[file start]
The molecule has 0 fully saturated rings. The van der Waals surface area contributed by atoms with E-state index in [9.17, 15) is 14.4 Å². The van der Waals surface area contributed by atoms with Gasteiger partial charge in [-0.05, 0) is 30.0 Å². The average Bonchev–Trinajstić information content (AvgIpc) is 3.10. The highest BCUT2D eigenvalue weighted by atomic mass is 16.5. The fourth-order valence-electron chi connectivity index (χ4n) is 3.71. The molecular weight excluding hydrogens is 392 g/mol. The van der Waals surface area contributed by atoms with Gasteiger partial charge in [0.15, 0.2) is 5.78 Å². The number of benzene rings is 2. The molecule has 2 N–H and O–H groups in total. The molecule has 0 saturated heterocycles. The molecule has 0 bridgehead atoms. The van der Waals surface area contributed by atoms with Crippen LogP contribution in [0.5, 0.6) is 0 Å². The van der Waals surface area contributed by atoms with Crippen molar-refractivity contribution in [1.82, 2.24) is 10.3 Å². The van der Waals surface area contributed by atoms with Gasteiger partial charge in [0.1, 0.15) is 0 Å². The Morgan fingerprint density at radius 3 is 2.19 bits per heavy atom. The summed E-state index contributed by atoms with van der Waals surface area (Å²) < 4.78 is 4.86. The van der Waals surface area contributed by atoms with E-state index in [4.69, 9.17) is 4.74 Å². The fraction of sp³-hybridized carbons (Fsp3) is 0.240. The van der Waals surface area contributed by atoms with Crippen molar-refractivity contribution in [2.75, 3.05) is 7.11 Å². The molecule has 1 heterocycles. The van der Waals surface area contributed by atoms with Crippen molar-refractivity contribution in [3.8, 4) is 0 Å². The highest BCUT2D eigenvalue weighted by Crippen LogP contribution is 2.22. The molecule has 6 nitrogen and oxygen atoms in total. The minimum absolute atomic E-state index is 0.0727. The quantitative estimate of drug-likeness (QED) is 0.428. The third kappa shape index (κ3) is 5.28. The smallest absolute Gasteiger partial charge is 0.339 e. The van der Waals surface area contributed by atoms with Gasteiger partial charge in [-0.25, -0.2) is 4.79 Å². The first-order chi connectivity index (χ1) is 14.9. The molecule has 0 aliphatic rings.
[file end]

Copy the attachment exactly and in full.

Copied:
The molecule has 0 fully saturated rings. The van der Waals surface area contributed by atoms with E-state index in [9.17, 15) is 14.4 Å². The van der Waals surface area contributed by atoms with Gasteiger partial charge in [-0.05, 0) is 30.0 Å². The average Bonchev–Trinajstić information content (AvgIpc) is 3.10. The highest BCUT2D eigenvalue weighted by atomic mass is 16.5. The fourth-order valence-electron chi connectivity index (χ4n) is 3.71. The molecular weight excluding hydrogens is 392 g/mol. The van der Waals surface area contributed by atoms with Gasteiger partial charge in [0.15, 0.2) is 5.78 Å². The number of benzene rings is 2. The molecule has 2 N–H and O–H groups in total. The molecule has 0 saturated heterocycles. The molecule has 0 bridgehead atoms. The van der Waals surface area contributed by atoms with Crippen LogP contribution in [0.5, 0.6) is 0 Å². The van der Waals surface area contributed by atoms with Crippen molar-refractivity contribution in [1.82, 2.24) is 10.3 Å². The van der Waals surface area contributed by atoms with Gasteiger partial charge in [0.1, 0.15) is 0 Å². The Morgan fingerprint density at radius 3 is 2.19 bits per heavy atom. The summed E-state index contributed by atoms with van der Waals surface area (Å²) < 4.78 is 4.86. The van der Waals surface area contributed by atoms with E-state index in [4.69, 9.17) is 4.74 Å². The fraction of sp³-hybridized carbons (Fsp3) is 0.240. The van der Waals surface area contributed by atoms with Crippen molar-refractivity contribution in [2.75, 3.05) is 7.11 Å². The molecule has 1 heterocycles. The van der Waals surface area contributed by atoms with Crippen molar-refractivity contribution in [3.8, 4) is 0 Å². The highest BCUT2D eigenvalue weighted by Crippen LogP contribution is 2.22. The molecule has 6 nitrogen and oxygen atoms in total. The minimum absolute atomic E-state index is 0.0727. The quantitative estimate of drug-likeness (QED) is 0.428. The third kappa shape index (κ3) is 5.28. The smallest absolute Gasteiger partial charge is 0.339 e. The van der Waals surface area contributed by atoms with Gasteiger partial charge in [-0.25, -0.2) is 4.79 Å². The first-order chi connectivity index (χ1) is 14.9. The molecule has 0 aliphatic rings.